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Institutional investors in Mexico are mostly planning to sit on the sidelines this year, their risk appetite constrained by concerns over the direction of politics under President Andrés Manuel López Obrador, according to a new poll.

But just over a quarter of participants nonetheless thought the current situation spelt opportunity: 29 per cent expected to increase their Mexican exposure moderately, the same proportion as expected to trim their positions.

The first bi-monthly survey by pollsters Buendía y Laredo for Credit Suisse, found 51 per cent of the 94 participating investors based in Mexico and internationally thought it was a “bad moment” to add to risk positions and 39 per cent expected the Mexican assets in their portfolio to remain unchanged over the next 12 months.

Global financial volatility and Mexico’s economic outlook were also concerns, according to the survey, which echoed the findings of the Bank of Mexico’s monthly survey of market players.

For investors in Pemex, the state oil company, the outlook was bleak: 60 per cent expected one or more downgrades, following Fitch Ratings’ move last month to put Pemex one notch above junk.

But the survey found 27 per cent of respondents considered that as of late January, it was a good moment to add to exposure to assets in Mexico. Just over a fifth, 22 per cent, were unsure.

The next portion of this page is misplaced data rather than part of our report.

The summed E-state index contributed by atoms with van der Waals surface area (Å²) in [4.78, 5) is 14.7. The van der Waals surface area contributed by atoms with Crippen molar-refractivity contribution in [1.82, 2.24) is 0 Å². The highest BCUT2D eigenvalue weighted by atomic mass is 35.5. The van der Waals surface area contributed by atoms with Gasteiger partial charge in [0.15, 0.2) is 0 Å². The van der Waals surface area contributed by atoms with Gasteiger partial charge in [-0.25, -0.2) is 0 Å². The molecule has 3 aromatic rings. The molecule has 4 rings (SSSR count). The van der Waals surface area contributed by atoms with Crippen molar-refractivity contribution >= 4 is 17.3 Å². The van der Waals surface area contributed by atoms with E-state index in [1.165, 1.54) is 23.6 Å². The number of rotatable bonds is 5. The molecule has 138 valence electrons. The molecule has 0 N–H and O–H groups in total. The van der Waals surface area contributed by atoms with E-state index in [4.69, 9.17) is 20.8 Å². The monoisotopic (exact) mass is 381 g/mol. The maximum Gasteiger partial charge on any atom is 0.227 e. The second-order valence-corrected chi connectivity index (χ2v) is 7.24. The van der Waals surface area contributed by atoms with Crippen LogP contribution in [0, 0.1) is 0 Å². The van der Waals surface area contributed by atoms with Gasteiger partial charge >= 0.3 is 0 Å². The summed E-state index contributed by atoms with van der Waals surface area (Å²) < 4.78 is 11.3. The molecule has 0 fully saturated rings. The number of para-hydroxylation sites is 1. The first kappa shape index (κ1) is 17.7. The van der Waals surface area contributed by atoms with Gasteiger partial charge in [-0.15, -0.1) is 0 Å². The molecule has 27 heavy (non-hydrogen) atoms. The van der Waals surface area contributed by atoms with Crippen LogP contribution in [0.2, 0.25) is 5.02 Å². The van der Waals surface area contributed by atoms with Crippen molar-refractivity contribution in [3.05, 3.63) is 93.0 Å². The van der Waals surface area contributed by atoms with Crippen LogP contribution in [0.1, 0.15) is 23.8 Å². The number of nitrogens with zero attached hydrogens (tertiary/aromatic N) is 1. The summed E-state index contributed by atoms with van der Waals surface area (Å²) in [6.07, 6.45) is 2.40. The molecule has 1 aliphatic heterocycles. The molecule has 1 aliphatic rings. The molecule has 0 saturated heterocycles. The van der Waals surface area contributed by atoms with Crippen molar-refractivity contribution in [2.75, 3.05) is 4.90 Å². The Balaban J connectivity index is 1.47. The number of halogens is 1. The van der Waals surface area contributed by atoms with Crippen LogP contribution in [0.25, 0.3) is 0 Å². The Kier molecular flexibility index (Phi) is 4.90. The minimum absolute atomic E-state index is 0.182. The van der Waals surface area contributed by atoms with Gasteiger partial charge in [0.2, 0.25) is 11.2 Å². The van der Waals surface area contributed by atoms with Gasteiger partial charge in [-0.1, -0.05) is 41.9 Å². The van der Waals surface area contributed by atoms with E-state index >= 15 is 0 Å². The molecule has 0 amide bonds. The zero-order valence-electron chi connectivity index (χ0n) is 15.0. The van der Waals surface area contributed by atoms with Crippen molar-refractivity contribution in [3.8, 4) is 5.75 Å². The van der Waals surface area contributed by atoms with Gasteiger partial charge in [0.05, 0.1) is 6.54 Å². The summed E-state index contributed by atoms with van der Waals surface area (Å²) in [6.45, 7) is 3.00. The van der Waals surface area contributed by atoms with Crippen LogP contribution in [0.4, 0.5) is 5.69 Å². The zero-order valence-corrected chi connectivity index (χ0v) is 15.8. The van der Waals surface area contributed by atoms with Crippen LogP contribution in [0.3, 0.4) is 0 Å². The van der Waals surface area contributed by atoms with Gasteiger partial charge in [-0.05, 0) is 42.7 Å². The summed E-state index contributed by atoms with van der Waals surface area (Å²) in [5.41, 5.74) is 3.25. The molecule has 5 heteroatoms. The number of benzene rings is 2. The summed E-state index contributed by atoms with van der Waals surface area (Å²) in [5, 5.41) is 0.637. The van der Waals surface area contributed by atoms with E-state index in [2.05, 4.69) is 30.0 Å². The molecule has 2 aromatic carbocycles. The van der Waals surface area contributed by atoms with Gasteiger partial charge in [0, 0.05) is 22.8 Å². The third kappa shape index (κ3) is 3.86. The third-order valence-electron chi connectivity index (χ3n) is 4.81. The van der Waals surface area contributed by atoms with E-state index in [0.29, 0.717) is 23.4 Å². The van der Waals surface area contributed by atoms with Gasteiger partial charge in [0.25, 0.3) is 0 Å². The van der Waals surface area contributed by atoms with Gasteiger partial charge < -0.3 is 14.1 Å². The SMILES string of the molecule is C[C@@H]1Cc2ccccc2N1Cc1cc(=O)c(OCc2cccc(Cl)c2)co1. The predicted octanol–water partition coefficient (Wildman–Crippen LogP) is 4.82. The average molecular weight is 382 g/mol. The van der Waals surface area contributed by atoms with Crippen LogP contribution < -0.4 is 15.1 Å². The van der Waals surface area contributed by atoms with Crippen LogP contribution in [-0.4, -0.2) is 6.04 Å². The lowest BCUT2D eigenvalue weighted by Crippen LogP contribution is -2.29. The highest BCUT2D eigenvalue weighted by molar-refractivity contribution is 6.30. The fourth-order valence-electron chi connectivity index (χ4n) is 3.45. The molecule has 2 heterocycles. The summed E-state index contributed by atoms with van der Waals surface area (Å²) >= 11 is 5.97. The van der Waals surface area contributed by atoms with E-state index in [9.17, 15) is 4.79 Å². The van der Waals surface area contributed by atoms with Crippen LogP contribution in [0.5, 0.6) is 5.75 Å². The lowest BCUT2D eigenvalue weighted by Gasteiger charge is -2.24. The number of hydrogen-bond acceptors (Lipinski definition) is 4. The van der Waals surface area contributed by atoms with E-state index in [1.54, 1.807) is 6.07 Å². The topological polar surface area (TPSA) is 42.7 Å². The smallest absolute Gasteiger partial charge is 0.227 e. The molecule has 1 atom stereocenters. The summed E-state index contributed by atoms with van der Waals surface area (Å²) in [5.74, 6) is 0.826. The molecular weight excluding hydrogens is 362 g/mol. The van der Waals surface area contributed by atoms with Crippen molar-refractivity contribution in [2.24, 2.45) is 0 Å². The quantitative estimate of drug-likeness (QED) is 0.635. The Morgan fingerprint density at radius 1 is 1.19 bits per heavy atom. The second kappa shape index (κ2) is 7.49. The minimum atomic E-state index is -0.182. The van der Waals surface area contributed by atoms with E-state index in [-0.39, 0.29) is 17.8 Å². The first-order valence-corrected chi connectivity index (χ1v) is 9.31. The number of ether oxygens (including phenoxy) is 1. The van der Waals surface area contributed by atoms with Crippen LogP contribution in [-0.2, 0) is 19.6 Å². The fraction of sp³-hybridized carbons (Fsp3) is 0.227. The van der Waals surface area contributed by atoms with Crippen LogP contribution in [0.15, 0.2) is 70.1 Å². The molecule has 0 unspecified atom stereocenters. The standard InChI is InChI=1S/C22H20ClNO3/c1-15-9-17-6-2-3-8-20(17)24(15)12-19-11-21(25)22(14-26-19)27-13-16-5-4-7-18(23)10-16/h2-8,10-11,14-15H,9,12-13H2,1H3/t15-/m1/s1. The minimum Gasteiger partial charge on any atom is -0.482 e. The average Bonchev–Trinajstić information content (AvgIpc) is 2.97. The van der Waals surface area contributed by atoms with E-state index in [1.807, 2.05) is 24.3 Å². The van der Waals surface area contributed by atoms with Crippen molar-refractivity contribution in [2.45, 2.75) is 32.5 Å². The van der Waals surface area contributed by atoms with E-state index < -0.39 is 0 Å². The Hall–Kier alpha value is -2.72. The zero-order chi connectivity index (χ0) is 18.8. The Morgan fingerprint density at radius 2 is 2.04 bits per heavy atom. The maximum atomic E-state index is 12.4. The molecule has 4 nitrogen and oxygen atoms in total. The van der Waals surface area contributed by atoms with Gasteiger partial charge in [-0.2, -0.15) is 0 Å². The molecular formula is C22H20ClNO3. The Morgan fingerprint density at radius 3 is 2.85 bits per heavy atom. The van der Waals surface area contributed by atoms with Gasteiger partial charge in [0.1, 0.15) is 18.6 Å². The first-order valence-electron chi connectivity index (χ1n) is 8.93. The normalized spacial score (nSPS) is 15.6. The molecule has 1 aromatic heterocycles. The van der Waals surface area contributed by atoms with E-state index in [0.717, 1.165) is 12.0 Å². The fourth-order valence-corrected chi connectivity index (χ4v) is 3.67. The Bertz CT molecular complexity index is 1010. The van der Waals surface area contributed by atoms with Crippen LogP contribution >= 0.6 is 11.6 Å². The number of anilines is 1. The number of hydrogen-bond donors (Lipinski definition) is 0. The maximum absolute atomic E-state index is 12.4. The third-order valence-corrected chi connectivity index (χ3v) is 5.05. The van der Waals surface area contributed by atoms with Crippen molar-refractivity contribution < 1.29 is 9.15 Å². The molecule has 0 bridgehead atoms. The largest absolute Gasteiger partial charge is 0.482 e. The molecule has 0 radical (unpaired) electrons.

Participants were split roughly equally on prospects for the stock market’s performance relative to the Mexican peso, with 32 per cent seeing it higher or much higher, the same amount expecting no change and 35 per cent expecting it to be lower or much lower.

Three-quarters of participants thought the economy — which slowed to 2 per cent growth last year from 2.1 per cent in 2017, according to the latest official data — was worse or much worse than a year ago.

The same proportion also thought recent petrol shortages in Mexico could shave up to 0.49 per cent from domestic growth. Only 15 per cent saw no impact on growth from the measure, sparked by Mr López Obrador’s closure of pipelines to crack down on fuel theft.

The survey found 51 per cent of investors saw uncertainty about Mexico’s political outlook as the main issue that could undermine the return on their investments.

Despite the expected Pemex downgrades, however, 76 per cent of respondents thought Mexico’s sovereign rating was safe.

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